Hands together and eyes closed.
Help people to understand that plastic is killing marine life and filling up our seas, rivers, lakes and oceans. Help people to stop littering and make our world great. Amen.
Turing Class 6 have been inspired to work on a big project about plastic pollution. They have investigated, reported, written lots of letters to important people and their passion and hard work culminated in a whole school assembly. They even demanded to ‘hijack’ part of the school newsletter to spread the word about helping marine life. The impact a whole class has made is to be congratulated and demonstrates courageous justice - well done!
THE HOGSMILL WATER TREATMENT WORKS July 2019
by Georgia and Rosie
Today Year 5 visited the Hogsmill Treatment work and had great fun. As part of the day we did may three experiments, a nature walk and a visit to the various water treatment stages.
First of all, Denna from Thames Water explained to us the processing of sewage and how it is turned into
clean water. In the morning, our first experiment showed what things we should and shouldn’t flush down the toilet. These are the 4 P’s - pee paper poo and puke.
We discovered that baby wipes are a big problem because they are plastic and don’t breakdown, but paper does. The second experiment showed us ‘poo power.’We used sugar yeast and water to make a ‘sewage sludge’. We put this in a bottle and attached a balloon to it to catch the gas and it inflated. This showed us a similar process to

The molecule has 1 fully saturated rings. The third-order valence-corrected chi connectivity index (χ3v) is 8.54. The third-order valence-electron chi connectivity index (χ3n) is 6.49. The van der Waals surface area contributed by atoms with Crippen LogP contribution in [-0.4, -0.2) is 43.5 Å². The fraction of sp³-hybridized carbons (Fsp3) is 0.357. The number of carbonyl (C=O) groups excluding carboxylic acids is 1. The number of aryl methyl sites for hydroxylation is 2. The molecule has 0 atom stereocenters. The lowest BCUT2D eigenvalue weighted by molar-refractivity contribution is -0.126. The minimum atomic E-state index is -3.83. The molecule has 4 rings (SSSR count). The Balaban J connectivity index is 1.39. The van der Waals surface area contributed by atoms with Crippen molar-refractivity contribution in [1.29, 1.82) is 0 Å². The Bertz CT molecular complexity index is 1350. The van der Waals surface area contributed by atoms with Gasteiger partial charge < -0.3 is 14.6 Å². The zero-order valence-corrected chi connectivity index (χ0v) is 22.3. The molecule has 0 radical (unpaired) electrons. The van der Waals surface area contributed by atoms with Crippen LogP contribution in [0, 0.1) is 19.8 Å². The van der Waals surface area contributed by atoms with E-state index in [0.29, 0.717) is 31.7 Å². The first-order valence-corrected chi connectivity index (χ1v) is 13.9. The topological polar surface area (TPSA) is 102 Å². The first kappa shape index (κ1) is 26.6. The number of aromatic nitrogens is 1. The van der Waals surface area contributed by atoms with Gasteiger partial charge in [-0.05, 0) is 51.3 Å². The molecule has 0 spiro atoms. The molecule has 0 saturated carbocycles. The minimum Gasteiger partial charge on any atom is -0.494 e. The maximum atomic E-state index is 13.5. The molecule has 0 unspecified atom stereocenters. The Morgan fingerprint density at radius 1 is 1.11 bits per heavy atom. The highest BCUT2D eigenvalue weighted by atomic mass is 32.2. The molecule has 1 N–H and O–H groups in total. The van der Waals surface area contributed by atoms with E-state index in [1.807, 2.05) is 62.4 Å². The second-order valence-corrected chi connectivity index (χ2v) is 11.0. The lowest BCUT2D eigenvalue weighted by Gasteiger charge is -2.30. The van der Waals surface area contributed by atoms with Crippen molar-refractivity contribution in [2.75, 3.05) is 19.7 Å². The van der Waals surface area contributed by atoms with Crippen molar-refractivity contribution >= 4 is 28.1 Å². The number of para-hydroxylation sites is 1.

the sewage sludge in which Thames put in a large round tank. Inside the tank there is a balloon and it catches the methane. This gas is used to generate electricity - poo power.
The third experiment - 'filtering sewage soup' simulated how sewage is filtered. We discovered sand is very good at filtering out bits and pieces in the sewage and it widely used at the treatment works.
In the afternoon we went on a short walk and saw the different process involved in treating sewage. I found out that bacteria are used to breakdown the sewage into water and sewage sludge in large bubbling tanks. The sewage works were less smelly that I thought. We saw the baby wipes being filtered out of the sewage and put into skips. At the last stage, the water was cleaned but it was not clean enough to drink. All the water that is treated goes into the Hogsmill river which runs by the side of the treatment works.
Finally, we went on a small nature walk. The Hogsmill river has a lot of wildlife, but we didn’t see many animals because we were quite high up. We saw some bees and butterflies, brambles and lots of nettles.